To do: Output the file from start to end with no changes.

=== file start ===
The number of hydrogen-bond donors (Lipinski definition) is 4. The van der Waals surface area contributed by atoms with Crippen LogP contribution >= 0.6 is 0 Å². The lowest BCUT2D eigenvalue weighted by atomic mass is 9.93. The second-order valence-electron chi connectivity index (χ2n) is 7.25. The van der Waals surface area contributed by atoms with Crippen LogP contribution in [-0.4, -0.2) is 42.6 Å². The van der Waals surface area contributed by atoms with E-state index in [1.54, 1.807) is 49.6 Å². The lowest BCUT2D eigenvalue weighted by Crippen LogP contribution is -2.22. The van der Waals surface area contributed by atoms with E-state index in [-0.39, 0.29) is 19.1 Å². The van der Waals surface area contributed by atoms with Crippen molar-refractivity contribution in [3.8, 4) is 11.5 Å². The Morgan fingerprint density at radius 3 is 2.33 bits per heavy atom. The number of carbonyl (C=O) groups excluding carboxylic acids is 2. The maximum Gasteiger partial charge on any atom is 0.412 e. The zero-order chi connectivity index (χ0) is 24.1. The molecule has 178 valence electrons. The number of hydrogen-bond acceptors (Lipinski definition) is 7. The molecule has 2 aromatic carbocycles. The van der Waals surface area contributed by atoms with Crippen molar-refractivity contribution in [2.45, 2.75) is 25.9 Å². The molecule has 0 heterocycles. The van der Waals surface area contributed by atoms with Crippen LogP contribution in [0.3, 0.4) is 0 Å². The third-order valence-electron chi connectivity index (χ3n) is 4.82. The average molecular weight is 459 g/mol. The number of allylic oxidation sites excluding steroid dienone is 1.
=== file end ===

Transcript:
The number of hydrogen-bond donors (Lipinski definition) is 4. The van der Waals surface area contributed by atoms with Crippen LogP contribution >= 0.6 is 0 Å². The lowest BCUT2D eigenvalue weighted by atomic mass is 9.93. The second-order valence-electron chi connectivity index (χ2n) is 7.25. The van der Waals surface area contributed by atoms with Crippen LogP contribution in [-0.4, -0.2) is 42.6 Å². The van der Waals surface area contributed by atoms with E-state index in [1.54, 1.807) is 49.6 Å². The lowest BCUT2D eigenvalue weighted by Crippen LogP contribution is -2.22. The van der Waals surface area contributed by atoms with E-state index in [-0.39, 0.29) is 19.1 Å². The van der Waals surface area contributed by atoms with Crippen molar-refractivity contribution in [3.8, 4) is 11.5 Å². The Morgan fingerprint density at radius 3 is 2.33 bits per heavy atom. The number of carbonyl (C=O) groups excluding carboxylic acids is 2. The maximum Gasteiger partial charge on any atom is 0.412 e. The zero-order chi connectivity index (χ0) is 24.1. The molecule has 178 valence electrons. The number of hydrogen-bond acceptors (Lipinski definition) is 7. The molecule has 2 aromatic carbocycles. The van der Waals surface area contributed by atoms with Crippen molar-refractivity contribution in [2.45, 2.75) is 25.9 Å². The molecule has 0 heterocycles. The van der Waals surface area contributed by atoms with Crippen LogP contribution in [0.3, 0.4) is 0 Å². The third-order valence-electron chi connectivity index (χ3n) is 4.82. The average molecular weight is 459 g/mol. The number of allylic oxidation sites excluding steroid dienone is 1.